* Mrs. Stevenson. Stewart's Mother. Mrs. Stevenson is depicted as something of an airhead, and usually likes Beavis and Butt-head, being somewhat oblivious to their antics. She has a thick Wisconsin or Minnesota accent.

* Billy Bob. Billy Bob was an earlier recurring character who stopped appearing in the later seasons. Depicted as an obese redneck, Billy Bob does not wear clothes for some reason, and is often shown in only a cowboy hat and briefs. He often smokes a cigar.

* Daria Morgendorfer. Daria is vaguely alt-rockerish, nerdy girl. Along with Anderson, the teachers, and Stewart, she is one of the show's oldest recurring characters. She holds Beavis and Butt-head in disdain for their stupidity and sexist attitudes, but she also seems to feel some pity for them and offers her help and advice every now and then. She eventually went on to star in her own spinoff series, Daria.

* Burger World Manager. Beavis and Butt-head's boss, the manager of Burger World, is never given a proper name. The duo refer to him as "That Manager dude." He shows considerably more patience with the two than some of the other characters, but he often gets tired of their incompotence and goofing off on the job.

* Madame Blavatsky. A one-shot character, Madame Blavatsky was a sham fortune teller who spoke in a faux Romanian accent. She attempted to tell Butt-Head's future once, only to have Beavis seize her crystal ball and give predictions of a war, which turned out to be the reflection of a news broadcast from the T.V. behind him. Her character is based on the real person of Russian origin, Elena Blavatsky.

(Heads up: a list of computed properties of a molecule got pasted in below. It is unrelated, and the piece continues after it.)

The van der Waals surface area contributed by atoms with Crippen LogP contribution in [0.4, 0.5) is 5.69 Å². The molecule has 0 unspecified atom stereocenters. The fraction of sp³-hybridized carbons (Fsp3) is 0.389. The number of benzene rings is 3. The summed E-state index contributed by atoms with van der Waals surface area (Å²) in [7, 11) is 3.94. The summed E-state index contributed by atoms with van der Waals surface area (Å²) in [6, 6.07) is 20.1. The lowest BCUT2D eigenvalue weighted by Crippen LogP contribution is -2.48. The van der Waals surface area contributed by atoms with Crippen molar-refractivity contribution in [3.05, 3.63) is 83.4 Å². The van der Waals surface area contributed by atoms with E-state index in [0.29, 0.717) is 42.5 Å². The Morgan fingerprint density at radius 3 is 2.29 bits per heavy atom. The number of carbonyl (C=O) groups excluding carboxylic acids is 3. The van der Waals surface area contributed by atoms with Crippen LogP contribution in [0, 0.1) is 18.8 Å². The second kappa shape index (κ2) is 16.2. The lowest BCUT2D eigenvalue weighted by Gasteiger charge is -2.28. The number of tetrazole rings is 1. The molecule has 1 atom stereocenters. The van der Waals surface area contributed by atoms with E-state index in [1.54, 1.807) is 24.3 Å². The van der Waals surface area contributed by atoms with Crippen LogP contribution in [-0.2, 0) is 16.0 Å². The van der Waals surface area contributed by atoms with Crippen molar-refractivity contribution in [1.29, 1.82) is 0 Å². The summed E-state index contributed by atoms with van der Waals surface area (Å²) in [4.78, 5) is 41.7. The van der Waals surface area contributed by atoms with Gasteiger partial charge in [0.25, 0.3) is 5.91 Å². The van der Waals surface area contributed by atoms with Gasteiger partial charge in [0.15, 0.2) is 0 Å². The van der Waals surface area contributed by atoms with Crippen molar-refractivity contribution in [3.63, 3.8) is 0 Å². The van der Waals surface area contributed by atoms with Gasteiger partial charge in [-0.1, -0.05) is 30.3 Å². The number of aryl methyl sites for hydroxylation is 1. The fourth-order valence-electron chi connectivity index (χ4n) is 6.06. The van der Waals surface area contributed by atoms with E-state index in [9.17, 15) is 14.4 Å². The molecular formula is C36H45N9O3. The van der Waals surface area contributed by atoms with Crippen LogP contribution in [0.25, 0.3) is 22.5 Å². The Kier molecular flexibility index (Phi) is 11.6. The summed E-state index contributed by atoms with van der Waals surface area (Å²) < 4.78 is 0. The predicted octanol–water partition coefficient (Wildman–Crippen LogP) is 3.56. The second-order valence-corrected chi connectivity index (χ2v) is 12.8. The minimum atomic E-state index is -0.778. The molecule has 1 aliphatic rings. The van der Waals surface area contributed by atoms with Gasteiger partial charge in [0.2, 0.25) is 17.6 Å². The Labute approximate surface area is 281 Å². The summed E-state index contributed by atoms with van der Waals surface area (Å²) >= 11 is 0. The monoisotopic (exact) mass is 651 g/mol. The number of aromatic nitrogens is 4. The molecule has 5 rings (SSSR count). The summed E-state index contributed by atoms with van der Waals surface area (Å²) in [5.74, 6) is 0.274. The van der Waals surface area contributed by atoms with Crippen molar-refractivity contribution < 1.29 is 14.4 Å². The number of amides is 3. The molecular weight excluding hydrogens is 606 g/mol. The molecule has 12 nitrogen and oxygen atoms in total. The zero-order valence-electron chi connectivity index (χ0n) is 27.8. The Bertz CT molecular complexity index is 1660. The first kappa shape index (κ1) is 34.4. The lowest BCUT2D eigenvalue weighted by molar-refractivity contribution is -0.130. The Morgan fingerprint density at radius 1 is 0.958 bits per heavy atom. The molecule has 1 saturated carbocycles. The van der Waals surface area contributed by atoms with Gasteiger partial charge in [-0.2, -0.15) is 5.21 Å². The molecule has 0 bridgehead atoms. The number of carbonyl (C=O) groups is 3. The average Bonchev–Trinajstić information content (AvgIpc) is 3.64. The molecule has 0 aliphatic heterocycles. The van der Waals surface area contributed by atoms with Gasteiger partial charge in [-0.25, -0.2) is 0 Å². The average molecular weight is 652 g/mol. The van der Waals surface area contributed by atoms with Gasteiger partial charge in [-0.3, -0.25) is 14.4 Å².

* Rabid Ron. A local radio host whose show was ruined after Beavis and Butt-head won a guest DJ spot and humiliated him on the air. He went on to do another show where he imitated the two.

* Mr. Manners/Mr. Candy. Mr. Manners was an educational speaker who came to Highland High to teach the kids proper manners. During his instructional session, Beavis and Butt-head clashed with him, resulting in a fight between him and Mr. Van Driessen. Due to Beavis' allegations that he attacked him, he was unable to find another job for six months. He eventually returned as Mr. Candy, promoting a candy-bar-selling drive for the school.

* Earle. A local loser and student of Highland High, Earle appeared in an episode where Beavis and Butt-head thought he was going to kill them. Earle carried a gun with him at all times until that episode, when Mr. Van Driessen took the gun away. After having his gun taken away, Earle began crying.

* Hiro. A Japanese exchange student who befriended Beavis and Butt-head. The two of them turned him into an irresponsible metalhead.

* Lolita and Tanqeray. Two girls who were roughly the female equivalents of Beavis and Butt-head. They would occasionally take advantage of the duo's attraction to them and ask for things, such as help sneaking in to movies.

* President Bill Clinton. President Clinton appeared in an hour -long episode, as well as the movie. Both times, he met Beavis and Butt-head and befriended them.